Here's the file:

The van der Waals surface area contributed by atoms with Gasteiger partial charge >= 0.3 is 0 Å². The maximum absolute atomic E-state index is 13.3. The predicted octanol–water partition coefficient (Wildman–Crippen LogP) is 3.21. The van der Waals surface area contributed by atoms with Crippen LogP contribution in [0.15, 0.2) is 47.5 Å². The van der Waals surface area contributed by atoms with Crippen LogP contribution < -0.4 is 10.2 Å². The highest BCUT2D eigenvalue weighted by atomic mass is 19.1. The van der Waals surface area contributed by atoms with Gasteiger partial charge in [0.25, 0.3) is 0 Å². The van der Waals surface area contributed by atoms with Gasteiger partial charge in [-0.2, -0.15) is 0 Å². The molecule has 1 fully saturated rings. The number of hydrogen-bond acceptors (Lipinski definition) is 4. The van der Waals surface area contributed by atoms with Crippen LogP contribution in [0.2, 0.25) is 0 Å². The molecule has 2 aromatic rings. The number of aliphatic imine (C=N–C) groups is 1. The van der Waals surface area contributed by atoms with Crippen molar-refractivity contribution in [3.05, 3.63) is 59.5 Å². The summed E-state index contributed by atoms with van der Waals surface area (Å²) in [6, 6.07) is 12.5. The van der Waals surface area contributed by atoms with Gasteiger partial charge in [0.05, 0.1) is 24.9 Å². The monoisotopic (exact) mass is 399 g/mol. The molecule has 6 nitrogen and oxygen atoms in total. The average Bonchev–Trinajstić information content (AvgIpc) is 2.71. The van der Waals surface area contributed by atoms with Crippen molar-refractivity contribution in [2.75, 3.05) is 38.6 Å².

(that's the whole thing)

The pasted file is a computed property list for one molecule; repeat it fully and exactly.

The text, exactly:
The van der Waals surface area contributed by atoms with Gasteiger partial charge >= 0.3 is 0 Å². The maximum absolute atomic E-state index is 13.3. The predicted octanol–water partition coefficient (Wildman–Crippen LogP) is 3.21. The van der Waals surface area contributed by atoms with Crippen LogP contribution in [0.15, 0.2) is 47.5 Å². The van der Waals surface area contributed by atoms with Crippen LogP contribution < -0.4 is 10.2 Å². The highest BCUT2D eigenvalue weighted by atomic mass is 19.1. The van der Waals surface area contributed by atoms with Gasteiger partial charge in [0.25, 0.3) is 0 Å². The van der Waals surface area contributed by atoms with Gasteiger partial charge in [-0.2, -0.15) is 0 Å². The molecule has 1 fully saturated rings. The number of hydrogen-bond acceptors (Lipinski definition) is 4. The van der Waals surface area contributed by atoms with Crippen LogP contribution in [0.2, 0.25) is 0 Å². The molecule has 2 aromatic rings. The number of aliphatic imine (C=N–C) groups is 1. The van der Waals surface area contributed by atoms with Crippen molar-refractivity contribution in [3.05, 3.63) is 59.5 Å². The summed E-state index contributed by atoms with van der Waals surface area (Å²) in [6, 6.07) is 12.5. The van der Waals surface area contributed by atoms with Gasteiger partial charge in [0.05, 0.1) is 24.9 Å². The monoisotopic (exact) mass is 399 g/mol. The molecule has 6 nitrogen and oxygen atoms in total. The average Bonchev–Trinajstić information content (AvgIpc) is 2.71. The van der Waals surface area contributed by atoms with Crippen molar-refractivity contribution in [2.75, 3.05) is 38.6 Å².